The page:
A little superhero gone too early
Paul and Mandy Fowler’s lives changed over a year ago when their five-year-old son, Kayge, was diagnosed with an incurable form of brain cancer.
The Sault Ste. Marie community supported Kayge and his family throughout his very public battle with Diffuse Intrinsic Pontine Glioma (DIPG), which ended late last week.
“Our hearts are shattered, we have no idea how to begin to process what happened and how quickly,” Mandy Fowler wrote on Facebook. “But I am so proud of him, and so proud to be his mommy. Up until his very last day, he did everything he could to make everyone around him happy. Yesterday he wished his papa a happy birthday and his last words to us was ‘I love you too.’”
Kayge’s family received a hero’s welcome as they returned home Tuesday night from Toronto, where Kayge had been receiving his treatments.
A line of motorcycles, cars and trucks escorted Kayge’s family into the city while many Saultites stood along the route to show their support. Members from the Algoma Autism Riders, Bikers Rights Organization (Bro), Ironworkers Local 786, along with a lot of independent motorcycle riders met the family on Highway 17 as they made their way back to town and escorted them to Arthur's Funeral Home. Community members lined the streets on Trunk and Wellington, many with candles, signs, and yellow ribbons.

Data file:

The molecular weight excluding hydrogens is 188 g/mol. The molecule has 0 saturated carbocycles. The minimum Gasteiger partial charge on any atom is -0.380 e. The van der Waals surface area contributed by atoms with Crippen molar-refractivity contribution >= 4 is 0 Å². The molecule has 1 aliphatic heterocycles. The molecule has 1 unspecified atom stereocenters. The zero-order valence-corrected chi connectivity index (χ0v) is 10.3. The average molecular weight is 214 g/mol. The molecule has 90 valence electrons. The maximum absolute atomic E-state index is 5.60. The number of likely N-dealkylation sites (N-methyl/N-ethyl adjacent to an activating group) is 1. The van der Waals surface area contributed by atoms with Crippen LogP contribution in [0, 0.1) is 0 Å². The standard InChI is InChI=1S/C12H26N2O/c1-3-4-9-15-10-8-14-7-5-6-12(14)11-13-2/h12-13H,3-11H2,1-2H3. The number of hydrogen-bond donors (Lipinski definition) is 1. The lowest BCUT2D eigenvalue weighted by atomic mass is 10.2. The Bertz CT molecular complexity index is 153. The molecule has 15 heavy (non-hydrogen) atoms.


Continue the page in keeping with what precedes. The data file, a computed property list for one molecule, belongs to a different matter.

“We are in awe of you guys. Our warrior came home on his shield and got a hero’s welcome,” Paul Fowler wrote on Facebook. “We appreciate you so much. Our boy was honoured well, again.”
A Facebook group called Prayers for Kayge, Our Superhero has been flooded with tributes and well wishes since the news of his passing.
The community rallied with the Fowlers over the past year on various fundraising events to help pay for Kayge’s treatments and to raise awareness about DIPG.
The latest event, called “Superhero Steps for Kayge,” took place on May 25 and saw over 100 people take part in the 5k and 10k runs.
“Our focus and our mission is to create awareness for DIPG,” Paul Fowler told CTV News at the event. “Just get people aware and fight this thing since there’s been no treatment advances made since the 1960s. So it’s something that needs our attention, it’s killing our children.”
Mandy started a petition in the House of Commons to declare May 25 National DIPG Awareness Day across Canada. Signatures will be accepted until June 12.